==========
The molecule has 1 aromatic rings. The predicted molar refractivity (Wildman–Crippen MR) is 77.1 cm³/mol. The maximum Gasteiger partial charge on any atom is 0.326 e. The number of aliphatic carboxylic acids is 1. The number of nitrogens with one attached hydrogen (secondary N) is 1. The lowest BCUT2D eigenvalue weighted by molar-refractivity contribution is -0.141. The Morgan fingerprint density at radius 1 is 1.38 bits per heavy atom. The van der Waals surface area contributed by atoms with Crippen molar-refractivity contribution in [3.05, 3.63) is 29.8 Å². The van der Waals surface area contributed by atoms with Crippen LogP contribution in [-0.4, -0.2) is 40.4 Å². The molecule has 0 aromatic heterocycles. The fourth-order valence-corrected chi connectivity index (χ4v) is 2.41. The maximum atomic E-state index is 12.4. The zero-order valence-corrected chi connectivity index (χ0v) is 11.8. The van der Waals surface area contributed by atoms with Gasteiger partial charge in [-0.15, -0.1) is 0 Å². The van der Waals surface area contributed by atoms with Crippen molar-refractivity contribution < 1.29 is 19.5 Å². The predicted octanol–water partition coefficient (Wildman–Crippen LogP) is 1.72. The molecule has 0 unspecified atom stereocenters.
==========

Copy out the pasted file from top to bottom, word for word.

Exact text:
The molecule has 1 aromatic rings. The predicted molar refractivity (Wildman–Crippen MR) is 77.1 cm³/mol. The maximum Gasteiger partial charge on any atom is 0.326 e. The number of aliphatic carboxylic acids is 1. The number of nitrogens with one attached hydrogen (secondary N) is 1. The lowest BCUT2D eigenvalue weighted by molar-refractivity contribution is -0.141. The Morgan fingerprint density at radius 1 is 1.38 bits per heavy atom. The van der Waals surface area contributed by atoms with Crippen molar-refractivity contribution in [3.05, 3.63) is 29.8 Å². The van der Waals surface area contributed by atoms with Crippen LogP contribution in [-0.4, -0.2) is 40.4 Å². The molecule has 0 aromatic heterocycles. The fourth-order valence-corrected chi connectivity index (χ4v) is 2.41. The maximum atomic E-state index is 12.4. The zero-order valence-corrected chi connectivity index (χ0v) is 11.8. The van der Waals surface area contributed by atoms with Gasteiger partial charge in [-0.15, -0.1) is 0 Å². The van der Waals surface area contributed by atoms with Crippen molar-refractivity contribution < 1.29 is 19.5 Å². The predicted octanol–water partition coefficient (Wildman–Crippen LogP) is 1.72. The molecule has 0 unspecified atom stereocenters.